From time to time, I receive the following positive feedback from one person or other in our church: ‘It helps me to hear you, the pastor, admit that you too sometimes struggle to apply the things you are preaching.’ Those words are meant as a compliment, and I gladly take them that way! I am a sinner just like every other Christian … desperately in need of the merciful Jesus that I preach every week. I am glad that people realize that. And, to whatever extent my own transparency and admission of gospel need helps others to make the same confessions, I rejoice! I hope that I will always preach this way, and never come to a place in which I feel I have arrived. I hope I will always say with Paul: “It is a trustworthy statement … that Christ came into the world to save sinners, among whom I am foremost of all” (1 Timothy 1.15).
And yet the very same Paul – who calls himself the chief of sinners – also lays down very specific guidelines for what elders and ministers must be and do if they are to be qualified to serve in Christ’s church (see Titus 1). So, though it sometimes helps his people to hear it, the pastor cannot always default to saying: ‘Well, I’m a sinner just like everyone else.’ He is emphatically not to simply be like everyone else! Chief of sinners though he may be, he must also be a chief example of godliness!
Do you hear the paradox? On the one hand, the pastor is a man who, if he knows his own heart, is all too aware of how often he struggles with his own sinful nature … and who sometimes actually preaches more effectively because his own struggles make him more in love with God’s good news for sinners! But, on the other hand, the pastor must be more godly, more self-controlled, more loving, and more faithful than just any old Christian … or be ineffective in his ministry. To put it more simply: The pastor is a man who knows, better than anyone, how often he fails to practice what he preaches. And yet he is also a man who must practice what he preaches!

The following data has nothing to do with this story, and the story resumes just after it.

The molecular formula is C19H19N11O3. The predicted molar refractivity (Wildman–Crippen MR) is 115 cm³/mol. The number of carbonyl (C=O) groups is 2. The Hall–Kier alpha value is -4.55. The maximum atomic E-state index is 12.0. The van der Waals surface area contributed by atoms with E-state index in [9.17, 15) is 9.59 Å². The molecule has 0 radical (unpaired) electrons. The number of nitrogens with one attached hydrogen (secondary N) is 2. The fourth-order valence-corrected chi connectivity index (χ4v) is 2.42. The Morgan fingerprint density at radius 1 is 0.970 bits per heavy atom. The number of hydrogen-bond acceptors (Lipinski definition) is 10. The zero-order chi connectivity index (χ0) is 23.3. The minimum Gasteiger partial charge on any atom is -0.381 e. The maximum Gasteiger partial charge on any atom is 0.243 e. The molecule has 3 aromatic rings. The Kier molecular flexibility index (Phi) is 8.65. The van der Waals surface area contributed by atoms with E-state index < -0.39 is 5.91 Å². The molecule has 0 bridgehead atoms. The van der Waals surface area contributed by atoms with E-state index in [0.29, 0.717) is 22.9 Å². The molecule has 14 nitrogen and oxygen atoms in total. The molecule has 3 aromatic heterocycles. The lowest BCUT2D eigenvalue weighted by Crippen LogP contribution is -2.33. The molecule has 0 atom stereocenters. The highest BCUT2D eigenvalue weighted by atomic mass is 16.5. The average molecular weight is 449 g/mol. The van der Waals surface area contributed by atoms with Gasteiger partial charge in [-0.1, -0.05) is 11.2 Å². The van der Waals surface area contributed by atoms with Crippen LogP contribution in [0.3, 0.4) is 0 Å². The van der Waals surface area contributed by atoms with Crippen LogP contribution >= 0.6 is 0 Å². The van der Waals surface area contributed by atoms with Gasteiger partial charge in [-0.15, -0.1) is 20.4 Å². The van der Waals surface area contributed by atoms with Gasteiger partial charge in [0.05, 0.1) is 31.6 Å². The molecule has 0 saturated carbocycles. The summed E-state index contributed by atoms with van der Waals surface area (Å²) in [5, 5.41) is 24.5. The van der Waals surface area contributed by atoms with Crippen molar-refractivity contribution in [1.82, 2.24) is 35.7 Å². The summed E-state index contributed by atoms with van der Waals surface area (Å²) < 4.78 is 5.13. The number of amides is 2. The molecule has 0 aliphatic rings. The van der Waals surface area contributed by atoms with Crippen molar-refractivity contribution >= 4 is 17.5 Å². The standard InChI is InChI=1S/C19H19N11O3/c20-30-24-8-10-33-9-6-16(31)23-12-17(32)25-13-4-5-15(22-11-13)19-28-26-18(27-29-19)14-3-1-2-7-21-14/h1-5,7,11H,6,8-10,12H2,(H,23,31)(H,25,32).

It’s a kind of paradox, I say … and a fine line that a minister must walk – being transparent about his own sin nature without being comfortable with it; being willing to admit his own struggles without shirking the elder requirements laid down in Scripture. And, O, how my sin makes it a painful paradox … especially in my poorer moments.
In some ways, we all face this same paradox as we seek to proclaim Christ to our children, in our work places, in the neighborhood, and with our friends. On the one hand, our witness will be a mere clanging cymbal if we are not holy and loving – demonstrating the difference that Jesus makes. But, on the other hand, our transparency about the fact that we have not yet spiritually arrived can go a long way in helping our friends and family understand that heaven is granted by virtue of good news, not a good life.
So we all wrestle with the pastor’s paradox. But the necessary and difficult balance is even more front-burner, perhaps, for those of us who stand up every week to proclaim God's truth … and who, thus, have the greatest responsibility for practicing what we preach. Please do pray that I (and your pastor) will get the balance right – always being a man who is “above reproach,” and therefore fit for ministry; but never forgetting that I am, like Paul, the chief of sinners.